November 7, 2014: World Journal of Gastroenterology: WJG
Ricardo Rosales, Mario López-Contreras, Carlos Rosales, Jose-Roberto Magallanes-Molina, Roberto Gonzalez-Vergara, Jose Martin Arroyo-Cazarez, Antonio Ricardez-Arenas, Armando Del Follo-Valencia, Santiago Padilla-Arriaga, Miriam Veronica Guerrero, Miguel Angel Pirez, Claudia Arellano-Fiore, Freddy Villarreal
Human papilloma viruses can induce warts, condylomas, and other intraepithelial cervical lesions that can progress to cancer. Cervical cancer is a serious problem in developing countries because early detection is difficult, and thus proper early treatment is many times missing. In this phase III clinical trial, we evaluated the potential use of MVA E2 recombinant vaccinia virus to treat intraepithelial lesions associated with papillomavirus infection. A total of 1176 female and 180 male patients with intraepithelial lesions were studied...
December 2014: Human Gene Therapy
R Glynne-Jones, P J Nilsson, C Aschele, V Goh, D Peiffert, A Cervantes, D Arnold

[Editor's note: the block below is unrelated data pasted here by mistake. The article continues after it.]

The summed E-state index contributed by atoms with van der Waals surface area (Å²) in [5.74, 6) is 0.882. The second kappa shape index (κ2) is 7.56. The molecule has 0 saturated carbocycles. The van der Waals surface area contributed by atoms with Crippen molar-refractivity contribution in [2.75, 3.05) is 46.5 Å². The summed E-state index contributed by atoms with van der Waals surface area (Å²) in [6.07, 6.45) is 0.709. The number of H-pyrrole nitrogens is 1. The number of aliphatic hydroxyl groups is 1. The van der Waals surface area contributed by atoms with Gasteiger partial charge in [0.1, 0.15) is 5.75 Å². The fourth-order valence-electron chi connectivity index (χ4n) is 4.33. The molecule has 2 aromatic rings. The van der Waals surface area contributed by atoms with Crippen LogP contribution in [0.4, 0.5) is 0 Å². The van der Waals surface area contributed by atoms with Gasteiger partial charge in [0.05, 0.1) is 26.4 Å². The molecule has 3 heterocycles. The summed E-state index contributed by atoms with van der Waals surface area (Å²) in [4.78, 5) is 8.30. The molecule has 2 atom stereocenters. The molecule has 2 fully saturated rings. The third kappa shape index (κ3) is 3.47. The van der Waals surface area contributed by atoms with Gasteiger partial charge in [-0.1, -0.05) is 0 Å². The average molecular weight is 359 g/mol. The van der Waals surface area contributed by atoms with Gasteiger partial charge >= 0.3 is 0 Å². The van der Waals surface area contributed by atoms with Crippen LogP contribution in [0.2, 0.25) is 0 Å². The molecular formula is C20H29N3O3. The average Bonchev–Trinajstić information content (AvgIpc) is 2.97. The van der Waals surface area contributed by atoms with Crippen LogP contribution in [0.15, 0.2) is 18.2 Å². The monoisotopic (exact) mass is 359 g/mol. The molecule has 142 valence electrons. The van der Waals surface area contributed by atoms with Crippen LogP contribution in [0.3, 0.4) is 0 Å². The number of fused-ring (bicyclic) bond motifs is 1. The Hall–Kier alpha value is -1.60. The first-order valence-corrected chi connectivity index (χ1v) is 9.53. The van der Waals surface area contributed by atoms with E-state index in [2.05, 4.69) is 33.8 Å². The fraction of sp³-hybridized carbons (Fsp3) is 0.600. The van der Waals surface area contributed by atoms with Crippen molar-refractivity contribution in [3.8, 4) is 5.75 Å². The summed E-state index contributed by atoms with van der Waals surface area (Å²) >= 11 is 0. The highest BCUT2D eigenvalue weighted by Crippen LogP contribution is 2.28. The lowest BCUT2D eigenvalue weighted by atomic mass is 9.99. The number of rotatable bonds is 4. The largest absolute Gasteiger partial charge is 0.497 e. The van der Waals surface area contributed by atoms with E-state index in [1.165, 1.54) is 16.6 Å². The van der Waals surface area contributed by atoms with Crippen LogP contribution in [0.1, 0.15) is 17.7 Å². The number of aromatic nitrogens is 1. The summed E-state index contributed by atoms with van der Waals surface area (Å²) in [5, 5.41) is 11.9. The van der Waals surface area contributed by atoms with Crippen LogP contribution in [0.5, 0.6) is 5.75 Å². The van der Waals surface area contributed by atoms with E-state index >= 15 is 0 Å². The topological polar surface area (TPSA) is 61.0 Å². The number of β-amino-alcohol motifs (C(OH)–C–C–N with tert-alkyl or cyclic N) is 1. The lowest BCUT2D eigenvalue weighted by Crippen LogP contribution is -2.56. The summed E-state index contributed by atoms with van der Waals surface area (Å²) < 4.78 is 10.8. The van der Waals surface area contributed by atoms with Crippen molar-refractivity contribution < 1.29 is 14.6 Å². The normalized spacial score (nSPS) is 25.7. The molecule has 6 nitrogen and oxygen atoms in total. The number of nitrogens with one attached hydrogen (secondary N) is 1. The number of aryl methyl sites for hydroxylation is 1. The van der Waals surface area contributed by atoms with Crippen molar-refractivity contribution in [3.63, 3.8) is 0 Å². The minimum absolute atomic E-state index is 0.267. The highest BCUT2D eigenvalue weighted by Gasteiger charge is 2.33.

Squamous cell carcinoma of the anus (SCCA) is a rare cancer but its incidence is increasing throughout the world, and is particularly high in the human immunodeficiency virus positive (HIV+) population. A multidisciplinary approach is mandatory (involving radiation therapists, medical oncologists, surgeons, radiologists and pathologists). SCCA usually spreads in a loco-regional manner within and outside the anal canal. Lymph node involvement at diagnosis is observed in 30%-40% of cases while systemic spread is uncommon with distant extrapelvic metastases recorded in 5%-8% at onset, and rates of metastatic progression after primary treatment between 10 and 20%...
October 2014: European Journal of Surgical Oncology
Robert Glynne-Jones, Per J Nilsson, Carlo Aschele, Vicky Goh, Didier Peiffert, Andrés Cervantes, Dirk Arnold
Squamous cell carcinoma of the anus (SCCA) is a rare cancer but its incidence is increasing throughout the world, and is particularly high in the human immunodeficiency virus positive (HIV+) population. A multidisciplinary approach is mandatory (involving radiation therapists, medical oncologists, surgeons, radiologists and pathologists). SCCA usually spreads in a loco-regional manner within and outside the anal canal. Lymph node involvement at diagnosis is observed in 30-40% of cases while systemic spread is uncommon with distant extrapelvic metastases recorded in 5-8% at onset, and rates of metastatic progression after primary treatment between 10% and 20%...